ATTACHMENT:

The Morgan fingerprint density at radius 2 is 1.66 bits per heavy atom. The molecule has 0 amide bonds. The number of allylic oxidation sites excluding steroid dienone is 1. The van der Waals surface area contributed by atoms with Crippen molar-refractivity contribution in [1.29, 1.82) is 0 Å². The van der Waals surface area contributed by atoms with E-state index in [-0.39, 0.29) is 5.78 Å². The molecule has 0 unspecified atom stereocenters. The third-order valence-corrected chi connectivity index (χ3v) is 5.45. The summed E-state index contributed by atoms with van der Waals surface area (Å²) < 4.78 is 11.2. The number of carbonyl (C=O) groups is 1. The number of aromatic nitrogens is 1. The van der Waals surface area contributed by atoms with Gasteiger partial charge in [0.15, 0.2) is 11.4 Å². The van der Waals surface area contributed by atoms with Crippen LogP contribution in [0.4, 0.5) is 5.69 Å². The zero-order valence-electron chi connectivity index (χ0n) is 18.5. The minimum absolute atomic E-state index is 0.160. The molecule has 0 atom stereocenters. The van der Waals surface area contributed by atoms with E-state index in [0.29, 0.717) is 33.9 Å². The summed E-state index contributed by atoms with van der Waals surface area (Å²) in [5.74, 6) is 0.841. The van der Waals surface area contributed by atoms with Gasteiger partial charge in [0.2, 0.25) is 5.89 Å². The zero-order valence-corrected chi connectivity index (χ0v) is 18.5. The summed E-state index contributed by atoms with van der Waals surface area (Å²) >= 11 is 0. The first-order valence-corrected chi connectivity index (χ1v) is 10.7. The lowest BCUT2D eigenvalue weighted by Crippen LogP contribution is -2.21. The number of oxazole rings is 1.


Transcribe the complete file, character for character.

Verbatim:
The Morgan fingerprint density at radius 2 is 1.66 bits per heavy atom. The molecule has 0 amide bonds. The number of allylic oxidation sites excluding steroid dienone is 1. The van der Waals surface area contributed by atoms with Crippen molar-refractivity contribution in [1.29, 1.82) is 0 Å². The van der Waals surface area contributed by atoms with E-state index in [-0.39, 0.29) is 5.78 Å². The molecule has 0 unspecified atom stereocenters. The third-order valence-corrected chi connectivity index (χ3v) is 5.45. The summed E-state index contributed by atoms with van der Waals surface area (Å²) < 4.78 is 11.2. The number of carbonyl (C=O) groups is 1. The number of aromatic nitrogens is 1. The van der Waals surface area contributed by atoms with Gasteiger partial charge in [0.15, 0.2) is 11.4 Å². The van der Waals surface area contributed by atoms with Crippen LogP contribution in [0.4, 0.5) is 5.69 Å². The zero-order valence-electron chi connectivity index (χ0n) is 18.5. The minimum absolute atomic E-state index is 0.160. The molecule has 0 atom stereocenters. The van der Waals surface area contributed by atoms with E-state index in [0.29, 0.717) is 33.9 Å². The summed E-state index contributed by atoms with van der Waals surface area (Å²) in [5.74, 6) is 0.841. The van der Waals surface area contributed by atoms with Gasteiger partial charge in [0.2, 0.25) is 5.89 Å². The zero-order valence-corrected chi connectivity index (χ0v) is 18.5. The summed E-state index contributed by atoms with van der Waals surface area (Å²) >= 11 is 0. The first-order valence-corrected chi connectivity index (χ1v) is 10.7. The lowest BCUT2D eigenvalue weighted by Crippen LogP contribution is -2.21. The number of oxazole rings is 1.